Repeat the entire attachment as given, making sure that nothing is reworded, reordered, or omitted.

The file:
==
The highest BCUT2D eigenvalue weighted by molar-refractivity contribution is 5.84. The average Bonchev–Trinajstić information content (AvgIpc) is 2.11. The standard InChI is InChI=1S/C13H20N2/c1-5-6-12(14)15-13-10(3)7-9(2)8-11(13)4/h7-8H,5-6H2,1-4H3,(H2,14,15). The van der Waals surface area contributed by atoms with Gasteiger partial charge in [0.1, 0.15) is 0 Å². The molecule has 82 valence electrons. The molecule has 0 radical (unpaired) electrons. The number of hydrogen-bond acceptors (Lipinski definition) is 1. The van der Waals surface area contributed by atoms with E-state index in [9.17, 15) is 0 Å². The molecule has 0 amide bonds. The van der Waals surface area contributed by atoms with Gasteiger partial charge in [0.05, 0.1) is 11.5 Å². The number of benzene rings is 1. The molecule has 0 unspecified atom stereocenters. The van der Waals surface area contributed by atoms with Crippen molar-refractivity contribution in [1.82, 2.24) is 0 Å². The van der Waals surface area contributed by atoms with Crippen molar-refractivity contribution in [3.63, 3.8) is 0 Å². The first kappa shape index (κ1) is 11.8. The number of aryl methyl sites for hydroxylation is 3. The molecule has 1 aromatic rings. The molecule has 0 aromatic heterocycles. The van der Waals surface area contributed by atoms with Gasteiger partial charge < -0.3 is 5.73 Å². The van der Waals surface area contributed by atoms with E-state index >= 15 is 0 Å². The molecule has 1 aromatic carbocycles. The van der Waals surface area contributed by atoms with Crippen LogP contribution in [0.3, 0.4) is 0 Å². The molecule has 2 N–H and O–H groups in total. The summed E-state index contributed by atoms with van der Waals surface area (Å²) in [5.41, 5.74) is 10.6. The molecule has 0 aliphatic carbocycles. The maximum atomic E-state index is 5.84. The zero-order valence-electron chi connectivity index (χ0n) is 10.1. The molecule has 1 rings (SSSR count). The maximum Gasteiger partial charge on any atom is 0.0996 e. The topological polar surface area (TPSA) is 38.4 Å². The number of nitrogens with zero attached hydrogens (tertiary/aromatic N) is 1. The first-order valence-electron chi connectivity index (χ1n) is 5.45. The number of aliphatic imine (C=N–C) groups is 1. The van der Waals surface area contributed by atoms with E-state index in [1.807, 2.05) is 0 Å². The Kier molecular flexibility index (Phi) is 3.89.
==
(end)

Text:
The highest BCUT2D eigenvalue weighted by molar-refractivity contribution is 5.84. The average Bonchev–Trinajstić information content (AvgIpc) is 2.11. The standard InChI is InChI=1S/C13H20N2/c1-5-6-12(14)15-13-10(3)7-9(2)8-11(13)4/h7-8H,5-6H2,1-4H3,(H2,14,15). The van der Waals surface area contributed by atoms with Gasteiger partial charge in [0.1, 0.15) is 0 Å². The molecule has 82 valence electrons. The molecule has 0 radical (unpaired) electrons. The number of hydrogen-bond acceptors (Lipinski definition) is 1. The van der Waals surface area contributed by atoms with E-state index in [9.17, 15) is 0 Å². The molecule has 0 amide bonds. The van der Waals surface area contributed by atoms with Gasteiger partial charge in [0.05, 0.1) is 11.5 Å². The number of benzene rings is 1. The molecule has 0 unspecified atom stereocenters. The van der Waals surface area contributed by atoms with Crippen molar-refractivity contribution in [1.82, 2.24) is 0 Å². The van der Waals surface area contributed by atoms with Crippen molar-refractivity contribution in [3.63, 3.8) is 0 Å². The first kappa shape index (κ1) is 11.8. The number of aryl methyl sites for hydroxylation is 3. The molecule has 1 aromatic rings. The molecule has 0 aromatic heterocycles. The van der Waals surface area contributed by atoms with Gasteiger partial charge < -0.3 is 5.73 Å². The van der Waals surface area contributed by atoms with E-state index >= 15 is 0 Å². The molecule has 1 aromatic carbocycles. The van der Waals surface area contributed by atoms with Crippen LogP contribution in [0.3, 0.4) is 0 Å². The molecule has 2 N–H and O–H groups in total. The summed E-state index contributed by atoms with van der Waals surface area (Å²) in [5.41, 5.74) is 10.6. The molecule has 0 aliphatic carbocycles. The maximum atomic E-state index is 5.84. The zero-order valence-electron chi connectivity index (χ0n) is 10.1. The molecule has 1 rings (SSSR count). The maximum Gasteiger partial charge on any atom is 0.0996 e. The topological polar surface area (TPSA) is 38.4 Å². The number of nitrogens with zero attached hydrogens (tertiary/aromatic N) is 1. The first-order valence-electron chi connectivity index (χ1n) is 5.45. The number of aliphatic imine (C=N–C) groups is 1. The van der Waals surface area contributed by atoms with E-state index in [1.807, 2.05) is 0 Å². The Kier molecular flexibility index (Phi) is 3.89.